The Ashburton Guardian. COUNTY AGRICULTURAL & SPORTING RECORDER THURSDAY, MARCH 18, 1880.
The Premier and Mr. Rolleston have been taking an airing up North, and the hamlets through which they have passed have of course taken the opportunity to air their grievances and their wants. Wherever the Ministers have gone their welcome has been warm and kindly, but no sooner have the plaudits that heralded their arrival at the various places visited by them died away, than the inevitable deputation bowed itself into their presence, with the also inevitable request that some, and of coui’se always necessary, work should be proceeded with at once. The deputation is the skeleton in the Ministerial closet. It is an article of luggage, too, which the unfortunate Cabinet member has to carry with him when he takes his walks abroad either on business or on pleasure. Should he leave the sultry north for a tour in the more bracing south in genial autumn, he must be prepared to encounter at every railway station where he calls a halt, a phalanx of municipal or other dignitaries, ever ready with a request to proffer, and the enthusiastic deputation never forgets to pour into the great man’s ear tales of the grandeur and greatness of the patch of country on which it is, at that particular moment, the distinguished honor of the Minister to stand. The future of the place is painted in the most roseate hues; its resources arc lauded to the skies ; and its progress and the enterprise of its people are dwelt upon with a fervor that almost kindles into poetry. No matter where the Minister stays on his journey, the vampire deputation mingles with his pleasures and destroys his enjoyment of them. If lie should direct his steps from the bracing south to the warmer north he has to endure the deputation nuisance intensified to a far greater degree, foi the north has a chronic grievance rankling at its heart in a belief that the more fortunate south is having its interests fostered at the expense of its neighbor beyond the Straits. This craving for public works, paid for out of the purse of the General Government, has assumed almost the character of a disease with some communities, for we find the horse-leech cry “Give, give,” is just as loud and emphatic and lusty to-day, when the borrowed millions are well spent, as it was when the colony was rolling in the plenty that these millions supplied before we had got down to within sight of the last hundred of our fictitious wealth. It never seems to dawn upon the cravers that the end of borrowing must come sooner or later, and that the c dony will bo thrown back upon its own resources to supply such necessary works as may be undertaken by the Government, and that these resources are—taxation. The fact has no significance to the deputations that the public ledger shows a balance of six figures that will soon be seven on the wrong side, and that every new' work undertaken only goes to increase that debtor balance. No matter what the state of the public money chest, the demands for expenditure are still made as boldly as ever, and when a quiet reference is made to the impossibility of taking the breeches off a Highlaiidman, the requisitionists rave about the injustice being done to their districts. This craving for public works is one possessed by not one New Zealand community more than another, but by all. His supposed ability to gratify it, and his readiness to try, are the aspiring politician’s claims to a seat in the House of Representatives, arid too often men are sent there whose vision is so limited as not to range beyond the boundaries of their districts, and those districts are to them their political creed, paternoster, and decalogue. Hence the log - rolling so loudly complained of now and again at political meetings, and hence it is that Governments are tempted to buy, wdth the expenditure of public money, the support of the self-seeking representatives of the districts enjoying the benefits of this money. We say selfseeking, but in using the term we identify the representative with the district, and do not apply it to the individual member whom the district has sent. The colony lias reached a stage in its history when it will require to economise in earnest. When a man in business discovers that his income is below his expenditure, he finds that it is time to put up his shutters, unless he can reverse the ratio of the figures, and if he cannot increase his income the only other course is to reduce his expenditure. This is what New Zealand will have to do, and this is what her Government is trying to do, but to do it to purpose we must learn the lesson Ministers are striving to teach us that extravagant expenditure on works that can very well be done without, and that must be done without, must be avoided if their efforts to keep on the right side of the account are to be successful. We have all along, ever since the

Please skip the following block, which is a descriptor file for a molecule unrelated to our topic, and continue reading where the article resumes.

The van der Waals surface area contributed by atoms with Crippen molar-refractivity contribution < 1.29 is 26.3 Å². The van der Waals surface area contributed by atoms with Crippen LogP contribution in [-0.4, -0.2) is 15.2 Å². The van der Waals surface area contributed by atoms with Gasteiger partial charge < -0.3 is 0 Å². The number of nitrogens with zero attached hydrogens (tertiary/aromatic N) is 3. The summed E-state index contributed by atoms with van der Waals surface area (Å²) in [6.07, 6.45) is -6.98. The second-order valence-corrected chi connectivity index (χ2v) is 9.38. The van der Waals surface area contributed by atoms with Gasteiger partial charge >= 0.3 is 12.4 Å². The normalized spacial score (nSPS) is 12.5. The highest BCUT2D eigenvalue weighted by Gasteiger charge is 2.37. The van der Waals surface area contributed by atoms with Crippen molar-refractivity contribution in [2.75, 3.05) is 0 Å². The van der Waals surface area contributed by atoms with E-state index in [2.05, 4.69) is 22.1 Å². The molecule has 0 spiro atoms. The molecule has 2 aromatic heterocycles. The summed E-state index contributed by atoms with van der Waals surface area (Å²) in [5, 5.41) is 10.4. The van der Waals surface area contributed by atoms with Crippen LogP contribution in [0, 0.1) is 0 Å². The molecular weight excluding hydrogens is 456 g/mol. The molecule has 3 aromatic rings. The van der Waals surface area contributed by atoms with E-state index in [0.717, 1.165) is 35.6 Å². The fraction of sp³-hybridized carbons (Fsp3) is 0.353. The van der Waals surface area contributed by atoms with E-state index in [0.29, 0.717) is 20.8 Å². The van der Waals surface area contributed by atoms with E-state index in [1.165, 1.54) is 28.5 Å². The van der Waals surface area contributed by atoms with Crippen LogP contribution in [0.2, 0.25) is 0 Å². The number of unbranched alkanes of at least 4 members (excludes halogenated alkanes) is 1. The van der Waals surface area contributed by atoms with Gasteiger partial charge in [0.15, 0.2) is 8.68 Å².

Yogelian policy of public works and immigration was started, looked to Government money as always to be had for the dunning for. We must now disabuse our minds of that fallacy, and learn to wait until the colony’s bank book is more healthy. This is a lesson that must be learned not by one district only, but by all without exception ; and until New Zealand has learned that lesson, and thus aided the public treasurer _ to keep his revenue and disbursements in equal ratio, we cannot expect the colony to avoid a deficiency that additional taxation must be resorted to to cover.